- Eamonn Brennan, College Basketball Reporter
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In 2011, when Hunter Mickelson committed to John Pelphrey at Arkansas, he was highly regarded. He was the No. 8-ranked power forward in the class, the No. 55-ranked overall player, and a key part of the recruiting class that was supposed to save Pelphrey's job. It didn't. When Mike Anderson took over, there was some question where Mickelson would fit within "40 Minutes of Hell," whether he was the type of player that could really excel in Anderson's run-and-gun system.
He didn't and now he's transferring. And, to paraphase the immortal words of Jon Lovitz in "The Wedding Singer," Kansas is reaping the benefits.
Mickelson announced his decision to transfer to Lawrence Thursday afternoon, ending a pretty brief examination period during which he considered a handful of schools, Butler most seriously. But you can't fault the decision either way, and you have to think Mickelson could be a really nice addition for the Jayhawks.
Sure, he averaged just 5.4 points, 3.5 rebounds and 1.2 blocks in 16.6 minutes a game last season, with an offensive rating of just 97.0 and decent, but unspectacular, rebounding rates on both ends. Those aren't high-impact, elite-transfer type numbers. But it's entirely possible that Mickelson was simply lost on a team and in a style of play that didn't fit him. That was the consensus during his departure which was amicable as it gets, by all accounts). He could still be scratching the surface. Oh, and in case you hadn't noticed, Bill Self's staff at Kansas tends to make players better. Like, every player.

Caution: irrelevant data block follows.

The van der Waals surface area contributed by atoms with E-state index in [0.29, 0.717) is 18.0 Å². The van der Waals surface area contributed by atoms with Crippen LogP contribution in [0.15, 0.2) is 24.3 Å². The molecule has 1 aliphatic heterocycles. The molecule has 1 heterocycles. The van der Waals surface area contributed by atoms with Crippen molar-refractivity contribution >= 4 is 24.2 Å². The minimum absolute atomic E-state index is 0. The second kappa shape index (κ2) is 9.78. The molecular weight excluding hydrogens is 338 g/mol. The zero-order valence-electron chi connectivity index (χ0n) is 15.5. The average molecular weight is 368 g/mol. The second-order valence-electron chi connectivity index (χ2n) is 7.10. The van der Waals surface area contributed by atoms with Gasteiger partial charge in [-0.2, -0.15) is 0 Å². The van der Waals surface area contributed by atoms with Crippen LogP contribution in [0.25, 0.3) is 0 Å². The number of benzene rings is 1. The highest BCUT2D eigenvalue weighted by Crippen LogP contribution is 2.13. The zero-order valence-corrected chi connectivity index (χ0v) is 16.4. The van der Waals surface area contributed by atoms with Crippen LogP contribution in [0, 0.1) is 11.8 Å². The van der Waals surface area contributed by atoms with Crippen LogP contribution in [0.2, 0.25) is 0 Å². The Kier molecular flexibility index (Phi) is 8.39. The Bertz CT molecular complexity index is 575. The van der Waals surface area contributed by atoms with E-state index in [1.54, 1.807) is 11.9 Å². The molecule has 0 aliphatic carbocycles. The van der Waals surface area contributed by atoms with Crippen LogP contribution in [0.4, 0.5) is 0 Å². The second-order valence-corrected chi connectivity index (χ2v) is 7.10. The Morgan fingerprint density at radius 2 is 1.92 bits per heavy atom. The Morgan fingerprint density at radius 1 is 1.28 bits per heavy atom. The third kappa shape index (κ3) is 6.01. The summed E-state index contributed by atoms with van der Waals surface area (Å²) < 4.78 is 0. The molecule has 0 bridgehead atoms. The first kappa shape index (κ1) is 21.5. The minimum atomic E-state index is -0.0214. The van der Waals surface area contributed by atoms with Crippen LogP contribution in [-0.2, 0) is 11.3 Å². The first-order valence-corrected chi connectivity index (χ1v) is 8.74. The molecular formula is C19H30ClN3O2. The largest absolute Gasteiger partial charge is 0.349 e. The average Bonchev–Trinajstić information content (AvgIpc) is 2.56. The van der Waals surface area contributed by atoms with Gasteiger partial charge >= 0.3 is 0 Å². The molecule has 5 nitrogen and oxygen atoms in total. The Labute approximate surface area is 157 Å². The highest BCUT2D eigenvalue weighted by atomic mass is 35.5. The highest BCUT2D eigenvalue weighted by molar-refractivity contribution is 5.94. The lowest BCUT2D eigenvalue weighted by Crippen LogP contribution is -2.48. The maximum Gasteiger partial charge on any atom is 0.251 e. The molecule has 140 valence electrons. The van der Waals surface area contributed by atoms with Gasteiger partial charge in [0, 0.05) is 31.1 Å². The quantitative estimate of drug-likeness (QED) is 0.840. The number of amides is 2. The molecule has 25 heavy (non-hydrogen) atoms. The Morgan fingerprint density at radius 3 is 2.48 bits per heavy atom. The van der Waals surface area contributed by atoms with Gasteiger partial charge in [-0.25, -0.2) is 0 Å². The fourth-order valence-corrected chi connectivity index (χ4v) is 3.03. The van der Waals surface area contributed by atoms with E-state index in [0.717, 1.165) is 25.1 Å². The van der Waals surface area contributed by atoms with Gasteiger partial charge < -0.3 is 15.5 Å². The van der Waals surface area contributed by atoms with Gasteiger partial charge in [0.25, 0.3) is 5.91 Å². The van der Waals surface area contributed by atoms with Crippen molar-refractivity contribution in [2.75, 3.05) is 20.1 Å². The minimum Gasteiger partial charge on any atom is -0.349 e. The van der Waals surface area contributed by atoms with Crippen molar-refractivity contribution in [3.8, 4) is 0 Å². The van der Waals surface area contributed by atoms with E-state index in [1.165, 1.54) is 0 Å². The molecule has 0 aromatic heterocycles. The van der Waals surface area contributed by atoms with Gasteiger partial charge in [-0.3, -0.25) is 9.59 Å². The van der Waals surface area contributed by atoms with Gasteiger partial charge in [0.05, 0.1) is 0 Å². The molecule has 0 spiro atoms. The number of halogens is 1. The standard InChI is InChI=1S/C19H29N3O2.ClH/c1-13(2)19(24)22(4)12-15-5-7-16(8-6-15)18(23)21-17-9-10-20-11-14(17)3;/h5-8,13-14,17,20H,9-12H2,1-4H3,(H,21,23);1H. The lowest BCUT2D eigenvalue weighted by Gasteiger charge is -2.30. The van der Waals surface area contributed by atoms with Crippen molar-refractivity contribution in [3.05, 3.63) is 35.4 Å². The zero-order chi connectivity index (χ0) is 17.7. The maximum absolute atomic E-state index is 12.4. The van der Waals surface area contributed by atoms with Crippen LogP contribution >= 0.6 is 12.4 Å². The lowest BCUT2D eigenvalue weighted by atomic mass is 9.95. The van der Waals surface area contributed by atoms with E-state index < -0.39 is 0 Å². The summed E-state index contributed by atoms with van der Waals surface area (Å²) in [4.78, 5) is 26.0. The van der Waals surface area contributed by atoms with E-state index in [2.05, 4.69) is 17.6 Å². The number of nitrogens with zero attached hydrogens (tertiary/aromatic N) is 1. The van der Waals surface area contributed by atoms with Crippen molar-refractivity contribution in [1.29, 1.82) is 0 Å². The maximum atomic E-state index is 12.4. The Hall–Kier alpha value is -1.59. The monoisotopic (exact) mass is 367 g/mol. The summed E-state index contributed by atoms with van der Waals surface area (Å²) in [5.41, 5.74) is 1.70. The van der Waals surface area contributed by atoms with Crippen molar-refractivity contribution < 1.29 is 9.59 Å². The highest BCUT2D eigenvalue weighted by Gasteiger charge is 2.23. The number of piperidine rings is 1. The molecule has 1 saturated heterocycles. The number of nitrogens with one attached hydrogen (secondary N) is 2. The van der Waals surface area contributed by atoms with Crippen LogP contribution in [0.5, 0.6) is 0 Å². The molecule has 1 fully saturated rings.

And even if none of that is true, Mickelson is a good defender and a great shot-blocker. He finished with a 13.5 percent block rate as a freshman, which took a dive last season (to a still-very-respective 8.2 percent); he once went 20 games in a row with at least one blocked shot. Even if that's all you get from him, fine, right? Plenty of coaches would take it.
Memphis forward Tarik Black has taken over the transfer circuit this season, because everyone wants a big, physical, veteran big. If Black is desirable enough to earn the affections of the nation's best, by 2013-14 Mickelson might just be the steal of the summer.
In 2011, when Hunter Mickelson committed to John Pelphrey at Arkansas, he was highly regarded. He was the No. 8-ranked power forward in the class, the No.